“Supplications,” “Mantra of Brightness of Vairocana Buddha,” the Thousand Hands S ～ utra, the “Chapter of Samantabhadra Bodhisattva’s Wishes,” “Homage to the Three Jewels of Buddhism,” and the Heart S ～ utra. In the Songgwangsa ritual, more time was spent on the recitation of “´ S～ akyamuni Buddha,” the
Thousand Hands S ～ utra, “Homage to the Three Jewels of Buddhism,” “Supplications,” and the Heart S ～ utra. The majority of time was allocated to reciting “´ S～akyamuni Buddha” at Tongdosa, supplications and Mantra of Brightness at Haeinsa, and “´ S～ akyamuni Buddha” at Songgwangsa.
3. The Structure of Content
Sasi bulgong at the Three Jewel Monasteries is almost identical in content, and focuses on the Thousand Hands S ～ utra, the Heart S ～ utra, mantras, supplications, “Homage to the Three Jewels of Buddhism, and the recitation of “´ S～ akyamuni Buddha.”23 In particular, “Homage to the Three Jewels of
Buddhism” reflects the characteristics of each monastery, thus requiring a more in-depth analysis. “Homage to the Three Jewels of Buddhism” at Tongdosa is composed of eleven refuges (Kim 2006b: 140-1), or an additional four to the basic seven.24 Additional content includes the characteristics of the monastery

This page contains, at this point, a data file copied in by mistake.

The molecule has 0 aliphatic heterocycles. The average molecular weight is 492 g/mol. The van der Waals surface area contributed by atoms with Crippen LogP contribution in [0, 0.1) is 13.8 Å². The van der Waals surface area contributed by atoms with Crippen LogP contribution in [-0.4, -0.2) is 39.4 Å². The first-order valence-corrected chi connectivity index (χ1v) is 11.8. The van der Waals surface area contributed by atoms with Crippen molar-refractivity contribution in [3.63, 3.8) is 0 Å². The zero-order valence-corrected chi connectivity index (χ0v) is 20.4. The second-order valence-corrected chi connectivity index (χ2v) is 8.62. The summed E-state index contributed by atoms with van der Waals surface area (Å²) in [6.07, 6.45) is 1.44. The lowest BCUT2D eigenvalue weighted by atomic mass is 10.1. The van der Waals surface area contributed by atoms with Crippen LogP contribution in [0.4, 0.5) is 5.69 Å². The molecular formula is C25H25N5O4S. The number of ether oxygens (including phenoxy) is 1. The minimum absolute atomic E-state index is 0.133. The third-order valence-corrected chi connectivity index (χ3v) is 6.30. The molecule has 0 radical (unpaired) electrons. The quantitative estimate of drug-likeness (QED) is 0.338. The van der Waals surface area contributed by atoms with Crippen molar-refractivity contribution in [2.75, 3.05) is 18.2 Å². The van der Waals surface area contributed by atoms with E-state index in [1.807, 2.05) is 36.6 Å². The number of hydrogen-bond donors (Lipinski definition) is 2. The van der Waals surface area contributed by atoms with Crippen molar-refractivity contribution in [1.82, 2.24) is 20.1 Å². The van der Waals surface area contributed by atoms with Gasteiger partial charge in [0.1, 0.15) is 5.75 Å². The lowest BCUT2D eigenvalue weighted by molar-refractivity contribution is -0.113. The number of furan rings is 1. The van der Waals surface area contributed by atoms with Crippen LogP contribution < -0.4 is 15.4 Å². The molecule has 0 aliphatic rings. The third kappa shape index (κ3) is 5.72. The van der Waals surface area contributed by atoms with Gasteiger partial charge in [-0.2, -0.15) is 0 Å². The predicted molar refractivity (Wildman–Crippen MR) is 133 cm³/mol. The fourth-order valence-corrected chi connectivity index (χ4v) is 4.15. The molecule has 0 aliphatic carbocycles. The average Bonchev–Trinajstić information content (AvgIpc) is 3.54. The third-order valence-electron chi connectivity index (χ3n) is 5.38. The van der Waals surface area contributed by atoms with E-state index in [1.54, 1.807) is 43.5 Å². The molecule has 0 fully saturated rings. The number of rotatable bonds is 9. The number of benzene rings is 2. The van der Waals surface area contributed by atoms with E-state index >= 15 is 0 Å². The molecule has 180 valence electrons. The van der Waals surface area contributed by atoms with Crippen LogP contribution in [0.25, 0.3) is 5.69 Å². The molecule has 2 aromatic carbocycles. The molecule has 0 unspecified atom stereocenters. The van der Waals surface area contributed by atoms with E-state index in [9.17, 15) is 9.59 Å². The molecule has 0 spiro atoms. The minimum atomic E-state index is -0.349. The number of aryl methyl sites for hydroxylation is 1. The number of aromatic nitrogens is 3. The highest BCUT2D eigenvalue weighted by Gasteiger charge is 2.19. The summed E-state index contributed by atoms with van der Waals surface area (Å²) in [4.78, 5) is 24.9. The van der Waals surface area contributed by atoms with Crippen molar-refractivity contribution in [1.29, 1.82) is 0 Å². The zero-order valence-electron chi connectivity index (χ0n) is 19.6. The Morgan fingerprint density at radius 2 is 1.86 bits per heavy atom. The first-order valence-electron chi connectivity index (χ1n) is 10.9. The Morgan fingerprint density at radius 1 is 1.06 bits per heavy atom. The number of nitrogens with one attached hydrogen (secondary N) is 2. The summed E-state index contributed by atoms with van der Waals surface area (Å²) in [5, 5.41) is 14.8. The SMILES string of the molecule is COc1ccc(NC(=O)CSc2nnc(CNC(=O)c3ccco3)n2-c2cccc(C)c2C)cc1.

as the Buddha Jewel Monastery and respect for its founder, Jajang (fl. 636-50),25 and successive patriarchs. Its counterpart at Haeinsa consists of twelve refuges and represents the characteristics of the monastery affiliated with the Flower Garland School (Hwaeomjong). Unlike at Tongdosa and Songgwangsa,
Vairocana Buddha appears as the sole object of devotion at Haeinsa. The Songgwangsa version of homage is composed of eight refuges with one additional refuge to the founder of the monastery, National Masters from the monastery, and other important